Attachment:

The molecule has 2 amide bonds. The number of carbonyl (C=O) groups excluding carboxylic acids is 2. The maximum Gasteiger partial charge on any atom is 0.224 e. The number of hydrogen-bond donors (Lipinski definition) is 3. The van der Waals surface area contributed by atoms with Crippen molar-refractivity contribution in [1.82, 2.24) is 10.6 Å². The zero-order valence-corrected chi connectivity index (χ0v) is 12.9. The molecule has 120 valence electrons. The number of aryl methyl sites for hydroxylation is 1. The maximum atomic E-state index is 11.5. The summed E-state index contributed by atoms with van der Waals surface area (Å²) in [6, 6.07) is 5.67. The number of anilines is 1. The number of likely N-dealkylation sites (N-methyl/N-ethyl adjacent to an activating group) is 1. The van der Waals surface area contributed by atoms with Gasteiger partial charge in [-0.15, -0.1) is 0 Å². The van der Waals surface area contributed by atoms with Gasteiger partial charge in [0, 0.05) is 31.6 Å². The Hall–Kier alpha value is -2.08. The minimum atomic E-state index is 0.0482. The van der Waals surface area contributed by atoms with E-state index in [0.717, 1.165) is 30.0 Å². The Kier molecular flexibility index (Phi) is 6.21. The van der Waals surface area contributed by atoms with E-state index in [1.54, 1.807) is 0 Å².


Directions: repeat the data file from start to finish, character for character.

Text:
The molecule has 2 amide bonds. The number of carbonyl (C=O) groups excluding carboxylic acids is 2. The maximum Gasteiger partial charge on any atom is 0.224 e. The number of hydrogen-bond donors (Lipinski definition) is 3. The van der Waals surface area contributed by atoms with Crippen molar-refractivity contribution in [1.82, 2.24) is 10.6 Å². The zero-order valence-corrected chi connectivity index (χ0v) is 12.9. The molecule has 120 valence electrons. The number of aryl methyl sites for hydroxylation is 1. The maximum atomic E-state index is 11.5. The summed E-state index contributed by atoms with van der Waals surface area (Å²) in [6, 6.07) is 5.67. The number of anilines is 1. The number of likely N-dealkylation sites (N-methyl/N-ethyl adjacent to an activating group) is 1. The van der Waals surface area contributed by atoms with Gasteiger partial charge in [-0.15, -0.1) is 0 Å². The van der Waals surface area contributed by atoms with Gasteiger partial charge in [0, 0.05) is 31.6 Å². The Hall–Kier alpha value is -2.08. The minimum atomic E-state index is 0.0482. The van der Waals surface area contributed by atoms with E-state index in [0.717, 1.165) is 30.0 Å². The Kier molecular flexibility index (Phi) is 6.21. The van der Waals surface area contributed by atoms with E-state index in [1.54, 1.807) is 0 Å².